Building Zomato iOS Apps

Zomato is the largest food discovery service and one of the top startups in India.

Arpit Agarwal
4 min readFeb 11, 2018
Animated this loop to explain Zomato, this went live as the front page of the app earlier

I had my homecoming to India on a midnight of January 2015, after a month of backpacking in Mexico, and freezing on the streets of New York. Ever since that night I landed, I’ve been hustling to build one of the best dining experiences you can get in the world at Zomato.

At Zomato, I primarily code the iOS app but I work in different teams on whatever helps to build the best products for us. I do ideation, conceptualisation, prototyping, and development.

Links to the consumer apps I have built and shipped at Zomato —

In February 2018, we released an overhauled design of the Zomato iOS app. I had the privilege of writing a post announcing all the changes we’ve made in this milestone release.

Zomato iOS app is used by about half a million people every single day who are in search of the best places to dine-out and order from. It gives me a rush that my design and code inputs can reach such a massive audience in 20 countries on a daily basis.

Starting with programming motion in the UI

In the last 3 years, I have seen a hyper growth in the organisation, and in people I have worked with (including me). And it’s come with enduring chaotic and tough times over these years at this startup in heart of India. I’d like to get a little bit into my journey so far.

In my first week at Zomato, I pointed out to the CEO that the bounce animation in the location selector screen could make it feel like an alert. I was asked to fix it, and I was stressed since I had just started learning Objective-C. So I did what I could in 2 days — read about iOS animations online, dive into UIKit spring animations, pulling other developers for help, and somehow getting a transition class in place.

I coded a more suitable animation, and kept tweaking it for a day, changing the duration in milliseconds times over and over, until it looked super smooth. Finally, I presented it to people, they saw an improvement, and it went live! I still remember this as a starting point for me to develop a sense of motion UX in digital products. Back in 2015, this was a small thing, though three years later today, the product has matured to have coherent interactions throughout the entire user journey.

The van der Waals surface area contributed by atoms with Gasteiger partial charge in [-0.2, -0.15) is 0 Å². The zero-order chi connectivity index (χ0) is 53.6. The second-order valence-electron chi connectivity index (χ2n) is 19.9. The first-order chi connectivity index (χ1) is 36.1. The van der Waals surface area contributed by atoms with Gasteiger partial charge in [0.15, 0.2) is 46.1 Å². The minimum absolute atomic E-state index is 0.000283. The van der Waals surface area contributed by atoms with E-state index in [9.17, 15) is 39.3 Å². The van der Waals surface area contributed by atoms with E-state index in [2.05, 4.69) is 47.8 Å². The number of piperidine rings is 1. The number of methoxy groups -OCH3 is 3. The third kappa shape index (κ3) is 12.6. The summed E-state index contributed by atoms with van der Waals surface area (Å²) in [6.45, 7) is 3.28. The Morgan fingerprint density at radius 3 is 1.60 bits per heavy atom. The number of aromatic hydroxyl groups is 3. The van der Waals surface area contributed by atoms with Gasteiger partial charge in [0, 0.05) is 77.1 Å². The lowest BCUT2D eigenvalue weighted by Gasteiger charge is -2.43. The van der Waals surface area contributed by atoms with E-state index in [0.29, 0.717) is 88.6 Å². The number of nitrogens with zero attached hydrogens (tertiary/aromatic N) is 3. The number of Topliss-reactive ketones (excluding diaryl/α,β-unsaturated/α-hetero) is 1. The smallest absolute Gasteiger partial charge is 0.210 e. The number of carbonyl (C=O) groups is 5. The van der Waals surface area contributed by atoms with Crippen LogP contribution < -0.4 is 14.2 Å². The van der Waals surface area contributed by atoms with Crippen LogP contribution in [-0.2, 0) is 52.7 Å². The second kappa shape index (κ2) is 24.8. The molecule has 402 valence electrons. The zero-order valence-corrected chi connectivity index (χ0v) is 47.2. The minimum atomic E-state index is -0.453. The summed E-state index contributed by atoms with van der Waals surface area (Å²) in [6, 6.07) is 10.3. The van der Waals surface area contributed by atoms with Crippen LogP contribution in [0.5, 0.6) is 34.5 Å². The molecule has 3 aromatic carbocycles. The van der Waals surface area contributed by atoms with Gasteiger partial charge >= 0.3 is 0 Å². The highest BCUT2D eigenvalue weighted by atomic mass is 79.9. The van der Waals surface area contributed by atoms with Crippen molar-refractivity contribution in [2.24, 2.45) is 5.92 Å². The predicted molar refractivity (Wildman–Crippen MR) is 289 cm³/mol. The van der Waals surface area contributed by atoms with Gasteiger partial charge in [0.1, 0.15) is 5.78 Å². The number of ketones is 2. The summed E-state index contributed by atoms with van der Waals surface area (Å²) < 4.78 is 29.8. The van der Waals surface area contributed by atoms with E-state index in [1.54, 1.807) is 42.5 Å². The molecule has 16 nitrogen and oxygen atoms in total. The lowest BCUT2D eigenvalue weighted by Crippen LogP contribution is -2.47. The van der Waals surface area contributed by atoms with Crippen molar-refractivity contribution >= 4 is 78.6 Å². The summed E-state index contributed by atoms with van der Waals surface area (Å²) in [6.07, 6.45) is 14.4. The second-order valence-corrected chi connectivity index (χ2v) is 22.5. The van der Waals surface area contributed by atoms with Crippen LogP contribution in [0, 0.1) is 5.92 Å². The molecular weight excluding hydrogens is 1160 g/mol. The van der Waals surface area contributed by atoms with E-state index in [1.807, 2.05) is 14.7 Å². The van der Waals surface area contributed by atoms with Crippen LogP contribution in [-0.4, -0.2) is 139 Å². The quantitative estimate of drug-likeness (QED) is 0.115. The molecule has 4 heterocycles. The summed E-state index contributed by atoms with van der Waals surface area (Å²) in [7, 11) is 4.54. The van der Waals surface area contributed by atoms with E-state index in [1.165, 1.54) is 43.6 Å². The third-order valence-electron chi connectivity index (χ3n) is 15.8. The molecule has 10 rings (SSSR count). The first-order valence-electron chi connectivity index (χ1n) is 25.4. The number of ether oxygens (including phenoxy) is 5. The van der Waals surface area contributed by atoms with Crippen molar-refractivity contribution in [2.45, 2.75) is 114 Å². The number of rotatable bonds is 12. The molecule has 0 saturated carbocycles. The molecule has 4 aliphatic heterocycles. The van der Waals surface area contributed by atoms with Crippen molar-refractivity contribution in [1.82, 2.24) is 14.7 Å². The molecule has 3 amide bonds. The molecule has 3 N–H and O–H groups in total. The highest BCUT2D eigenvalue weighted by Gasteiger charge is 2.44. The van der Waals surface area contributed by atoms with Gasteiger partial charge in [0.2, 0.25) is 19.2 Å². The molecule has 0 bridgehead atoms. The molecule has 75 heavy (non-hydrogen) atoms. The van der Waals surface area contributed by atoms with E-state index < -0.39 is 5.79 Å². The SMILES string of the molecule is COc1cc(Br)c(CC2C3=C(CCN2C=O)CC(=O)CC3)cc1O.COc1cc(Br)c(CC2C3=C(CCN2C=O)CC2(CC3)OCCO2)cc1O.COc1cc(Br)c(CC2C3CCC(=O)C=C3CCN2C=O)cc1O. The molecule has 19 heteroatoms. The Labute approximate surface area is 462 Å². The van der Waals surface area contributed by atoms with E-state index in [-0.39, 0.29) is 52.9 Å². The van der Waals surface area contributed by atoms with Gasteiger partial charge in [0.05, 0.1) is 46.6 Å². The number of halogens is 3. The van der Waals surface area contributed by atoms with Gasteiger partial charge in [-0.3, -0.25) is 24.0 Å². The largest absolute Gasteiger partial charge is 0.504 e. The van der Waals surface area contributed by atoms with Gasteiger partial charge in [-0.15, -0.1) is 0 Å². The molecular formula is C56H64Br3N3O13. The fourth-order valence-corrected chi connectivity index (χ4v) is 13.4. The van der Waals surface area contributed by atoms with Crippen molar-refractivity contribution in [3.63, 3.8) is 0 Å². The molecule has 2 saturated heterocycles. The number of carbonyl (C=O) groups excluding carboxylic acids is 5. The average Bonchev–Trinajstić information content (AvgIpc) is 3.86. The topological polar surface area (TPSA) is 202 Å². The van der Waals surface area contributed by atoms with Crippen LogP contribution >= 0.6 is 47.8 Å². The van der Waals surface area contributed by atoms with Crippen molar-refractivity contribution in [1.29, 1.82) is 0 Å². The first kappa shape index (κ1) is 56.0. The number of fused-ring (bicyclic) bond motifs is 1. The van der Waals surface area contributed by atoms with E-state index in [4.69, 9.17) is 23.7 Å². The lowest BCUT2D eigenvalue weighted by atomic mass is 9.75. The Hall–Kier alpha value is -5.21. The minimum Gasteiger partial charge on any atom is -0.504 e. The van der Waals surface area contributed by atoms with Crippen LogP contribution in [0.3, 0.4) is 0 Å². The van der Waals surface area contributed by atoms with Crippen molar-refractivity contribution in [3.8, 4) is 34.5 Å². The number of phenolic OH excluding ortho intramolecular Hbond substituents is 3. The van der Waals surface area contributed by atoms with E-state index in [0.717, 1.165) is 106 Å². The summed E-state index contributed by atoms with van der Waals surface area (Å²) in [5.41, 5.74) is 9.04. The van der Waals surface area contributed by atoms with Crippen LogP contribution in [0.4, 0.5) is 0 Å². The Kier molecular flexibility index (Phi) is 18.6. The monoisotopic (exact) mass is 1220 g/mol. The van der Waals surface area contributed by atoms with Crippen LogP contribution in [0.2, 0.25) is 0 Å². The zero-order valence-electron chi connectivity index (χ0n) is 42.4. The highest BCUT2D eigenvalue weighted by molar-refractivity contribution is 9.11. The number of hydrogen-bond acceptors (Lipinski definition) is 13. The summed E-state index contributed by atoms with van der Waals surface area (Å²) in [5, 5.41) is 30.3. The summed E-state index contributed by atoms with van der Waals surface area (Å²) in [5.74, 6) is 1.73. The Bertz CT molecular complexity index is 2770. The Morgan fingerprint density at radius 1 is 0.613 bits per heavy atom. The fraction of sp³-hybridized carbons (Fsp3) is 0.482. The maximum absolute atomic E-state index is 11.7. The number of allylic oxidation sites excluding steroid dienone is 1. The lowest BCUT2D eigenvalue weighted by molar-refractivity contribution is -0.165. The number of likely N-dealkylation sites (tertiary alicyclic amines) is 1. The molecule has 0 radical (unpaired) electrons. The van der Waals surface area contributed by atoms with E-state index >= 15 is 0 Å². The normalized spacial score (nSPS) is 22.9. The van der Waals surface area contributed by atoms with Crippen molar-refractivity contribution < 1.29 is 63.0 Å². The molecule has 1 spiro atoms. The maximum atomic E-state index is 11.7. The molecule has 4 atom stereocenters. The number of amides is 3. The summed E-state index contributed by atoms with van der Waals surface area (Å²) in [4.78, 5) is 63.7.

In hindsight, I consider this is an accumulated result of trying to get those small wins every single day!

Zomato app through the ages

Over these years, we have modularized our app into kits, introduced automations and CI into our processes, have measured development velocity on Jira, overhauled and reinvented the app experience, have become more data-driven, and a lot more. We have also built several internal apps to support our organization’s massive growth. The modularised app architecture takes care of the scale, and keeps the Zomato brand UX in sync within all our apps.

Read more about iOS app modularisation in my other post —

In addition, we maintain a robust and well-designed app by keeping our codebase structured, and performing tests on all of our new features. Remember, smoke testing is super important!

Along with this, we run A/B tests on our product features, and iterate on the UI pretty often. We also keep evaluating new possibilities to improve us like using test driven development methodologies. It feels like a transformation almost every month as we keep using the Build->Ship->Learn->Iterate cycle to improve.

At Zomato, I’ve been given a chance to do everything from creating architectures, writing new features, designing and programming transitions and interactions, handling internationalization, and guiding new team members.

Working every day at this massive scale, with diverse perspectives and personalities, introduces complexities that can occupy your entire mind at all times. Some moments in my day when I am able to zoom out and see the bigger picture, I feel that it’s been a great ride so far!